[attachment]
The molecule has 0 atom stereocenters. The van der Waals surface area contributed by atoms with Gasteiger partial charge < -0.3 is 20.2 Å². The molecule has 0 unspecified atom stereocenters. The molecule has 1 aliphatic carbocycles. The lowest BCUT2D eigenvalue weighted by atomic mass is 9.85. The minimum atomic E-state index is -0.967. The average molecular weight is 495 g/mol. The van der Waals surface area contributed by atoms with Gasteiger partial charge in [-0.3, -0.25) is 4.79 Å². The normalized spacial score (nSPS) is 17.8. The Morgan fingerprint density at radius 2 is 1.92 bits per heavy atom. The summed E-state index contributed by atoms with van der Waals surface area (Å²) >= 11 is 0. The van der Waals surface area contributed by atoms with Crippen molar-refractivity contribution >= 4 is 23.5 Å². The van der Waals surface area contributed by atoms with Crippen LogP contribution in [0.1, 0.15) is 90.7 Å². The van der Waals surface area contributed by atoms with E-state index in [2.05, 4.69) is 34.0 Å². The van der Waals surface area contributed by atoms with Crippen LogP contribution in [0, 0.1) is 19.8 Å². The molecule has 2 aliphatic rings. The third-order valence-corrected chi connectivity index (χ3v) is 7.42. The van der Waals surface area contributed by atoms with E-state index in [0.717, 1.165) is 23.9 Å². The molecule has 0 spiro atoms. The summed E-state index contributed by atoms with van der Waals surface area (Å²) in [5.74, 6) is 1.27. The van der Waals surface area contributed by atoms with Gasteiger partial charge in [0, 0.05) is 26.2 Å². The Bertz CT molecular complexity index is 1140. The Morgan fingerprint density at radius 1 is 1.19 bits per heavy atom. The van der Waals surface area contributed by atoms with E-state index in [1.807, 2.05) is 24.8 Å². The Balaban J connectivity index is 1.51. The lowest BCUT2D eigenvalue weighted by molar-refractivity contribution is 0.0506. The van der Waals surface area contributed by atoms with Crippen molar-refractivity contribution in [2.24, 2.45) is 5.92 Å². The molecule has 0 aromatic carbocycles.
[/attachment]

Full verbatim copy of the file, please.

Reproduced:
The molecule has 0 atom stereocenters. The van der Waals surface area contributed by atoms with Gasteiger partial charge < -0.3 is 20.2 Å². The molecule has 0 unspecified atom stereocenters. The molecule has 1 aliphatic carbocycles. The lowest BCUT2D eigenvalue weighted by atomic mass is 9.85. The minimum atomic E-state index is -0.967. The average molecular weight is 495 g/mol. The van der Waals surface area contributed by atoms with Gasteiger partial charge in [-0.3, -0.25) is 4.79 Å². The normalized spacial score (nSPS) is 17.8. The Morgan fingerprint density at radius 2 is 1.92 bits per heavy atom. The summed E-state index contributed by atoms with van der Waals surface area (Å²) >= 11 is 0. The van der Waals surface area contributed by atoms with Crippen molar-refractivity contribution >= 4 is 23.5 Å². The van der Waals surface area contributed by atoms with Crippen LogP contribution in [0.1, 0.15) is 90.7 Å². The van der Waals surface area contributed by atoms with E-state index in [2.05, 4.69) is 34.0 Å². The van der Waals surface area contributed by atoms with Crippen LogP contribution in [0, 0.1) is 19.8 Å². The molecule has 2 aliphatic rings. The third-order valence-corrected chi connectivity index (χ3v) is 7.42. The van der Waals surface area contributed by atoms with E-state index in [0.717, 1.165) is 23.9 Å². The molecule has 0 spiro atoms. The summed E-state index contributed by atoms with van der Waals surface area (Å²) in [5.74, 6) is 1.27. The van der Waals surface area contributed by atoms with Gasteiger partial charge in [0, 0.05) is 26.2 Å². The Bertz CT molecular complexity index is 1140. The Morgan fingerprint density at radius 1 is 1.19 bits per heavy atom. The van der Waals surface area contributed by atoms with E-state index in [1.807, 2.05) is 24.8 Å². The Balaban J connectivity index is 1.51. The lowest BCUT2D eigenvalue weighted by molar-refractivity contribution is 0.0506. The van der Waals surface area contributed by atoms with Crippen molar-refractivity contribution in [2.24, 2.45) is 5.92 Å². The molecule has 0 aromatic carbocycles.